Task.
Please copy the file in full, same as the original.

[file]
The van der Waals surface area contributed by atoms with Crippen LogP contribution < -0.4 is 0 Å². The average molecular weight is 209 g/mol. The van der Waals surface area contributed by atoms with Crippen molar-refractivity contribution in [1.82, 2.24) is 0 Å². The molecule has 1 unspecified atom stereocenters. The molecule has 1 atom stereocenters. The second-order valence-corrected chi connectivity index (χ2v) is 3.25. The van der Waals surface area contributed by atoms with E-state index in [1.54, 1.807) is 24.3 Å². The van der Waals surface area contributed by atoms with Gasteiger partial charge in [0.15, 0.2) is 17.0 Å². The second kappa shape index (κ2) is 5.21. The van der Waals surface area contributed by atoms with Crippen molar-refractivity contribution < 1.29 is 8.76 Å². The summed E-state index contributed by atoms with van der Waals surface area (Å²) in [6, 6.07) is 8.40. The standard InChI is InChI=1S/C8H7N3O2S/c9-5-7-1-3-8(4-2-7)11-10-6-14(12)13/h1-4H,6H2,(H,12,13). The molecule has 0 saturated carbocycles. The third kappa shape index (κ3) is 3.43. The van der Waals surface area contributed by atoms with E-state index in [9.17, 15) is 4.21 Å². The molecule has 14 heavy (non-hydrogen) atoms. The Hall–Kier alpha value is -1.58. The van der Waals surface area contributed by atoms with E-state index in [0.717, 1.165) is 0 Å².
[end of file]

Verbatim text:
The van der Waals surface area contributed by atoms with Crippen LogP contribution < -0.4 is 0 Å². The average molecular weight is 209 g/mol. The van der Waals surface area contributed by atoms with Crippen molar-refractivity contribution in [1.82, 2.24) is 0 Å². The molecule has 1 unspecified atom stereocenters. The molecule has 1 atom stereocenters. The second-order valence-corrected chi connectivity index (χ2v) is 3.25. The van der Waals surface area contributed by atoms with E-state index in [1.54, 1.807) is 24.3 Å². The van der Waals surface area contributed by atoms with Gasteiger partial charge in [0.15, 0.2) is 17.0 Å². The second kappa shape index (κ2) is 5.21. The van der Waals surface area contributed by atoms with Crippen molar-refractivity contribution < 1.29 is 8.76 Å². The summed E-state index contributed by atoms with van der Waals surface area (Å²) in [6, 6.07) is 8.40. The standard InChI is InChI=1S/C8H7N3O2S/c9-5-7-1-3-8(4-2-7)11-10-6-14(12)13/h1-4H,6H2,(H,12,13). The molecule has 0 saturated carbocycles. The third kappa shape index (κ3) is 3.43. The van der Waals surface area contributed by atoms with E-state index in [9.17, 15) is 4.21 Å². The molecule has 14 heavy (non-hydrogen) atoms. The Hall–Kier alpha value is -1.58. The van der Waals surface area contributed by atoms with E-state index in [0.717, 1.165) is 0 Å².